And now for something completely different:One private citizen's trials and travails trying to convince FedEx to print posters.
I have wanted a map of Hong Kong on my wall for some time. The Survey & Mapping office of the Hong Kong government helpfully provides some free maps for public use on their website. You will notice how the website helpfully includes a "free maps"logo, along with a copyright notice forbidding only commercial use of the map. Presumably they thought this was a good way of providing some publicity for the Special Administrative District.
They did not take into account FedEx Office. I put this map on a USB stick and went to the FedEx Office at Government Center to have it printed. The manager there refused to print it as I didn't have proof of copyright ownership. I showed him the website (particularly where it says "free maps"). He said the fact that the map is free for public use was irrelevant; he needed a signed document from the copyright owner (the government of Hong Kong) stating that I, personally, had the right to print off the map.
His explanation for his refusal was simple: "I can't get between me and the copyright holder." I pointed out that he was getting between me -- who wants to print the map -- and the copyright owner -- who also wants me to print the map. He repeated that even so, he "can't get between me and the copyright holder." This was just repetition, so I pointed out again that the map is clearly labeled for public use. He said that was just "he said/she said" business; what he needed was a signed document.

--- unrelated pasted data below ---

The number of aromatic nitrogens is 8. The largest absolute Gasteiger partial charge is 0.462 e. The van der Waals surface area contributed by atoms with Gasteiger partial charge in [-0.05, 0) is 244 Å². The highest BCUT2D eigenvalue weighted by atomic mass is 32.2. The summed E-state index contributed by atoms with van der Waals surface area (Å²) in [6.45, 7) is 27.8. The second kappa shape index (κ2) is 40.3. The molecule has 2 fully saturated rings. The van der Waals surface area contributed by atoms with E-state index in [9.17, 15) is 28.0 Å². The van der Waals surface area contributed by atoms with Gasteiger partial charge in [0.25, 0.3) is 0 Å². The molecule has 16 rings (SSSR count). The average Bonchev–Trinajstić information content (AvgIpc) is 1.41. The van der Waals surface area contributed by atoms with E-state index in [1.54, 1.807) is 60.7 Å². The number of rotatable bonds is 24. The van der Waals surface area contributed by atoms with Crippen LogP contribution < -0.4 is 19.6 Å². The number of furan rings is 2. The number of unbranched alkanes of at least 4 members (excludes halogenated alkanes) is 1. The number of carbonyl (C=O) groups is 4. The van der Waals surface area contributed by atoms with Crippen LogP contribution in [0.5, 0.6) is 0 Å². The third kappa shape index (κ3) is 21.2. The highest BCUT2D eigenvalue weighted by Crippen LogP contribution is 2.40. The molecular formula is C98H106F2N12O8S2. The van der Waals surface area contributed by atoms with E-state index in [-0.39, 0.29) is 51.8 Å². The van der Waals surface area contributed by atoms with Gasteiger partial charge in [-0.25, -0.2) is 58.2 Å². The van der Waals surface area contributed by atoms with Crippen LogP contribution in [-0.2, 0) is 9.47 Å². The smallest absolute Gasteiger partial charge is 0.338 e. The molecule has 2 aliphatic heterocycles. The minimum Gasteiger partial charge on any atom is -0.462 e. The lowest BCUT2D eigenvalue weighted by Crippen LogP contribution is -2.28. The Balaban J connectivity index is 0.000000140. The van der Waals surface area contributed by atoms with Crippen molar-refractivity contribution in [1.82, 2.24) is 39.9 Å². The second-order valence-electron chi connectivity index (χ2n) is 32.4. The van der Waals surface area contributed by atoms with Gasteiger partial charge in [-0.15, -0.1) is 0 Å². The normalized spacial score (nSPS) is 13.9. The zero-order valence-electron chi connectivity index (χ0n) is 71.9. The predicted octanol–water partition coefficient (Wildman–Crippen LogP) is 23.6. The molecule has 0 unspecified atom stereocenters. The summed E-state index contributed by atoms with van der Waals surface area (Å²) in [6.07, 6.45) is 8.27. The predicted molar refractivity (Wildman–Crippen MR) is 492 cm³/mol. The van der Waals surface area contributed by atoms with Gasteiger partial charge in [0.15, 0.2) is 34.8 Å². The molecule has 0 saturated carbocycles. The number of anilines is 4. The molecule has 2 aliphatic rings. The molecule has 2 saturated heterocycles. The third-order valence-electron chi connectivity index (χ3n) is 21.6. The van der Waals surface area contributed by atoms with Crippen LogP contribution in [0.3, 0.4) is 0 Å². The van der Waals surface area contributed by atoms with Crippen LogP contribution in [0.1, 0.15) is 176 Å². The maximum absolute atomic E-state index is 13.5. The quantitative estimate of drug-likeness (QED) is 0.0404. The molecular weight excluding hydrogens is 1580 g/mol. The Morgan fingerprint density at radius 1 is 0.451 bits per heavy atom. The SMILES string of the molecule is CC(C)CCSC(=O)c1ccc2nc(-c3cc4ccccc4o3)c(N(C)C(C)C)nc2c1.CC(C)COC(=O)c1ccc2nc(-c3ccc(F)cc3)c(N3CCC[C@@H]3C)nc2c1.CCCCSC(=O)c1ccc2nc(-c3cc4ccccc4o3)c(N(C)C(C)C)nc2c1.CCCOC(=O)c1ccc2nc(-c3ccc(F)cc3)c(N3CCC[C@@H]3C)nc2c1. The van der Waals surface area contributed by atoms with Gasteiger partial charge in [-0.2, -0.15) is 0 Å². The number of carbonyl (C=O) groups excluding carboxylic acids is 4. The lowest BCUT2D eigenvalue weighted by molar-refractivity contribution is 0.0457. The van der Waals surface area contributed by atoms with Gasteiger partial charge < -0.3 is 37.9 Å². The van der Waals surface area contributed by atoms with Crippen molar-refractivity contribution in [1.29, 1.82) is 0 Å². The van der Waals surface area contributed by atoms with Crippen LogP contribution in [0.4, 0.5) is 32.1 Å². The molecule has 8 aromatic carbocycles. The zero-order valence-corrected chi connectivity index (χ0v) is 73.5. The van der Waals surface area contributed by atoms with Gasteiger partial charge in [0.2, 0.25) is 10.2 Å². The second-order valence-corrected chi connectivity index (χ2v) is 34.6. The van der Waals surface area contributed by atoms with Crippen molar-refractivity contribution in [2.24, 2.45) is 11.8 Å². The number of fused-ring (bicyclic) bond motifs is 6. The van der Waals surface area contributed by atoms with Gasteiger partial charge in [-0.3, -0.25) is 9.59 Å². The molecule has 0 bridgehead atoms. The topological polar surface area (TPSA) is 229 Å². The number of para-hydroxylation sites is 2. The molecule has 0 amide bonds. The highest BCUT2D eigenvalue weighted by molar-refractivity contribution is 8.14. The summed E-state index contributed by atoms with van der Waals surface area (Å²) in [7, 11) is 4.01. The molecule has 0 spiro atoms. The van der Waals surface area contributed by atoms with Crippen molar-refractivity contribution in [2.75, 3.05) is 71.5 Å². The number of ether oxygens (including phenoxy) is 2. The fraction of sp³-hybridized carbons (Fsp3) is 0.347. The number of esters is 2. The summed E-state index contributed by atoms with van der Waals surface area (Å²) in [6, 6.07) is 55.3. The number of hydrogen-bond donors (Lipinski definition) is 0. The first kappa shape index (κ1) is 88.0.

I'm curious what he would do with a signed document in Chinese, and whether he would require a notarized translation. I realized as I was leaving that at the beginning when the manager was trying to establish whether I had the right to print the map, he had asked me if I was a member of the organization that made the map -- that is the Hong Kong government. I'm curious what would have happened if I had said yes.
The "copyright waiver"
This is not the 1st time that I've had a run-in with the copyright police at FedEx. Last year the Palo Alto FedEx refused to print a poster that I was supposed to present at a conference at Stanford. I study story comprehension in small children, and a common practice is to use stories about familiar characters. In this case, I had stories about Dora the Explorer and a few other cartoon characters. Because my poster showed an example of one of the pictures that we had drawn to go with the stories, FedEx initially refused to print the poster, saying that it violated copyright.
I wasn't sure about the wisdom of signing and essentially blank piece of paper (you can see a photo of it on the right), so they came up with another plan, which was to whiteout all the writing on a previously filled out form, which they then copied (not waiting for the whiteout to dry and getting white out all over their copier in the process) and which I signed. Then they printed my poster and I went on to have an otherwise successful conference.
Copyright and FedEx
Clearly somebody has instilled the Fear of the Lord into the employees at FedEx with regards to copyright infringement. FedEx is understandably concerned about their liability, since unlike me, they have actual assets. I also realize that FedEx may not have the resources to have somebody on staff who has been adequately trained to deal with copyright issues ... but in that case, it suggests that maybe they do not have the resources to run a print shop. After all, it is not like they are not making determinations now. They are just doing it randomly and incorrectly.